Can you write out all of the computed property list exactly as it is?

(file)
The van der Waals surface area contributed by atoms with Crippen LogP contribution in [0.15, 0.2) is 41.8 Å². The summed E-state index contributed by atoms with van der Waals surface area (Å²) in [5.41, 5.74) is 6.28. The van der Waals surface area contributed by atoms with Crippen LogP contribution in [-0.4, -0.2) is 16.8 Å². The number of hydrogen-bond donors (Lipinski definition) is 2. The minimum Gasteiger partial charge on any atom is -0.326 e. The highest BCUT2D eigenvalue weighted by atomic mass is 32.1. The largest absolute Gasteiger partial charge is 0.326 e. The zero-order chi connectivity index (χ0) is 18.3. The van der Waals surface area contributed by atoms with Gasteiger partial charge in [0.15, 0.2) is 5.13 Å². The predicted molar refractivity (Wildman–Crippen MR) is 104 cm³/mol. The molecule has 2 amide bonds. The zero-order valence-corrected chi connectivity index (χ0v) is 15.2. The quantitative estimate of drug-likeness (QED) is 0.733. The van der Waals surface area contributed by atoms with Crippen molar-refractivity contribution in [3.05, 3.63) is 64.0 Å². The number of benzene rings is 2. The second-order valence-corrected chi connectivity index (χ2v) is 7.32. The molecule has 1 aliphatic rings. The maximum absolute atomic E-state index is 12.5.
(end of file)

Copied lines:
The van der Waals surface area contributed by atoms with Crippen LogP contribution in [0.15, 0.2) is 41.8 Å². The summed E-state index contributed by atoms with van der Waals surface area (Å²) in [5.41, 5.74) is 6.28. The van der Waals surface area contributed by atoms with Crippen LogP contribution in [-0.4, -0.2) is 16.8 Å². The number of hydrogen-bond donors (Lipinski definition) is 2. The minimum Gasteiger partial charge on any atom is -0.326 e. The highest BCUT2D eigenvalue weighted by atomic mass is 32.1. The largest absolute Gasteiger partial charge is 0.326 e. The zero-order chi connectivity index (χ0) is 18.3. The van der Waals surface area contributed by atoms with Gasteiger partial charge in [0.15, 0.2) is 5.13 Å². The predicted molar refractivity (Wildman–Crippen MR) is 104 cm³/mol. The molecule has 2 amide bonds. The zero-order valence-corrected chi connectivity index (χ0v) is 15.2. The quantitative estimate of drug-likeness (QED) is 0.733. The van der Waals surface area contributed by atoms with Crippen molar-refractivity contribution in [3.05, 3.63) is 64.0 Å². The number of benzene rings is 2. The second-order valence-corrected chi connectivity index (χ2v) is 7.32. The molecule has 1 aliphatic rings. The maximum absolute atomic E-state index is 12.5.